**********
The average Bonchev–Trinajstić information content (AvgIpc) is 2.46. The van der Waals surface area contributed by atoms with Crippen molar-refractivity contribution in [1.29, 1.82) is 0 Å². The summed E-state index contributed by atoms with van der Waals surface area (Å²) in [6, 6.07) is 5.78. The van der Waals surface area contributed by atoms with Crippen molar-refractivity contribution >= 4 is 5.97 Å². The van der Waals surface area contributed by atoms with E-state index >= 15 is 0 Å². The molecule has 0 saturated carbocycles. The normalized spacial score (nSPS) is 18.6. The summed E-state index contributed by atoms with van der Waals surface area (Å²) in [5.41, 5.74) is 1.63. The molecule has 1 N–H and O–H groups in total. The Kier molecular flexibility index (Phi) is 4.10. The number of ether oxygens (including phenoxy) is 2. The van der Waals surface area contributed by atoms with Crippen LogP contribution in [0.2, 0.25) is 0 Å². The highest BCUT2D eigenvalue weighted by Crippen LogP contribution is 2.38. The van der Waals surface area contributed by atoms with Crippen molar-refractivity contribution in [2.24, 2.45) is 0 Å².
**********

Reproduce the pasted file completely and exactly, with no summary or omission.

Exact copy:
The average Bonchev–Trinajstić information content (AvgIpc) is 2.46. The van der Waals surface area contributed by atoms with Crippen molar-refractivity contribution in [1.29, 1.82) is 0 Å². The summed E-state index contributed by atoms with van der Waals surface area (Å²) in [6, 6.07) is 5.78. The van der Waals surface area contributed by atoms with Crippen molar-refractivity contribution >= 4 is 5.97 Å². The van der Waals surface area contributed by atoms with E-state index >= 15 is 0 Å². The molecule has 0 saturated carbocycles. The normalized spacial score (nSPS) is 18.6. The summed E-state index contributed by atoms with van der Waals surface area (Å²) in [5.41, 5.74) is 1.63. The molecule has 1 N–H and O–H groups in total. The Kier molecular flexibility index (Phi) is 4.10. The number of ether oxygens (including phenoxy) is 2. The van der Waals surface area contributed by atoms with Crippen LogP contribution in [0.2, 0.25) is 0 Å². The highest BCUT2D eigenvalue weighted by Crippen LogP contribution is 2.38. The van der Waals surface area contributed by atoms with Crippen molar-refractivity contribution in [2.24, 2.45) is 0 Å².